The regions with the highest numbers of people who inject drugs are Asia and Eastern Europe, with the largest numbers residing in Russia, China and India. In New Zealand, it is estimated that 31,000 people inject drugs. Opioids are the most commonly injected substances here and, to a lesser extent, amphetamine-type substances, including methamphetamine.
Many health, economic and social issues are faced by injecting drug users, who continue to be among the most marginalised in societies across the globe. The Global State of Harm Reduction research focused on the often overlapping epidemics of HIV and hepatitis C affecting increasing numbers of people who inject drugs in all continents around the world.
It is estimated that up to 10 percent of all HIV infections occur through injecting drug use. Therefore, using the United Nations Joint Programme on HIV/AIDS (UNAIDS) latest estimates,there may be up to 3.3 million people who inject drugs and live with HIV. In much of Western Europe as well as Australia and New Zealand, where harm reduction initiatives are long established, HIV prevalence among people who inject drugs remains below 5 percent.
At the other extreme, in countries such as China, Estonia, India, Kenya, Myanmar, Nepal, Thailand and Vietnam, HIV prevalence has reached 50 percent or higher among people who inject. While these figures illustrate the national prevalence rates among people who inject drugs, where it is available, data on populations such as prisoners often reveal even higher prevalence rates.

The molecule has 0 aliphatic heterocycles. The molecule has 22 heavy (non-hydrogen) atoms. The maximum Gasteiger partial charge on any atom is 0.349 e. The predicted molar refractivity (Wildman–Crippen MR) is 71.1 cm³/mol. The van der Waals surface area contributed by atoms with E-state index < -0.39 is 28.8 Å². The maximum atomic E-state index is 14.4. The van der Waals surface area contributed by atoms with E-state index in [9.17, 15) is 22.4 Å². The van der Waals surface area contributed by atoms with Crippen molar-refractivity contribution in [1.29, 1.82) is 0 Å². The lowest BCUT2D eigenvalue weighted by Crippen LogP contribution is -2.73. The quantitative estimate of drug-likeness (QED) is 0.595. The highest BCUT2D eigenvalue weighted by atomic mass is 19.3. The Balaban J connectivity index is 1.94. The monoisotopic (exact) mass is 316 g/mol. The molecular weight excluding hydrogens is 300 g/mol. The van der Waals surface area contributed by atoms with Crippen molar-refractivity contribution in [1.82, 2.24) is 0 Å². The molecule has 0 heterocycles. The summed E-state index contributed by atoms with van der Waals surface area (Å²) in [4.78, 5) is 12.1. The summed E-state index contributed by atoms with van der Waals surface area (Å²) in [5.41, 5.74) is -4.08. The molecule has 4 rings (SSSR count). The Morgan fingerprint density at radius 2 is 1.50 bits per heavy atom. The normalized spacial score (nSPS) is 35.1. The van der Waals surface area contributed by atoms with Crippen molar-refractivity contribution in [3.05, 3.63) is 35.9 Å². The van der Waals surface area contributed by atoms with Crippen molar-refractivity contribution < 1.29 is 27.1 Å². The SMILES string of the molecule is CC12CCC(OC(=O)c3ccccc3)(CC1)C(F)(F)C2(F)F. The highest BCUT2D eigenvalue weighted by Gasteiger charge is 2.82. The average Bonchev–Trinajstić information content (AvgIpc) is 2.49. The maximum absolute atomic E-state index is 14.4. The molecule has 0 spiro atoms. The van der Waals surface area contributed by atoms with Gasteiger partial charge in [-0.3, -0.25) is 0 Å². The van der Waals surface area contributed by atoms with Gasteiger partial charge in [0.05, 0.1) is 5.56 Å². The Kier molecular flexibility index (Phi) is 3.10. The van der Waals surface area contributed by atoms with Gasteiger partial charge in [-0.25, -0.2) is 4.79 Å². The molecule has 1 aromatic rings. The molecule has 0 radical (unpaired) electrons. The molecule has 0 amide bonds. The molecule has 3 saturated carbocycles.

Hepatitis C (HCV) is the most common infectious disease among people who inject drugs. Most HCV infections around the world occur through unsafe injecting drug use. Due to the lack of symptoms, many people remain unaware they have the virus and, therefore, are less likely to seek treatment. This outcome is even more pronounced among populations who have poor access to general healthcare services.
In some areas, HCV prevalence rates among people who inject drugs are as high as 95 percent. Worldwide, it is reported to be over 50 percent in 49 countries or territories. The vast majority of people who inject drugs in countries as far ranging as Indonesia, Thailand, Pakistan, Mauritius, Estonia, Lithuania, Russia, Ukraine, Luxembourg and Switzerland are living with HCV. In New Zealand, this figure remains very high at 70 percent, despite very low HCV prevalence within the national population.
The global harm reduction response
Established in response to growing epidemics of HIV and other blood-borne infections, harm reduction has grown in acceptance, popularity, scientific support, advocacy methods and evidence base since the late 1980s. The harm reduction approach is currently endorsed by the majority of EU countries, Australia, New Zealand and a growing number of more recent converts including Indonesia, Malaysia, Taiwan,China, Iran and Morocco. Harm reduction programmes currently operate in a wide variety of cultural, religious and political contexts. They have been adapted to suit most settings, resource restrictions and populations. Harm reduction is a mainstay of United Nations policies and is supported by UNAIDS, UNICEF, UNESCO, UNODC and the WHO.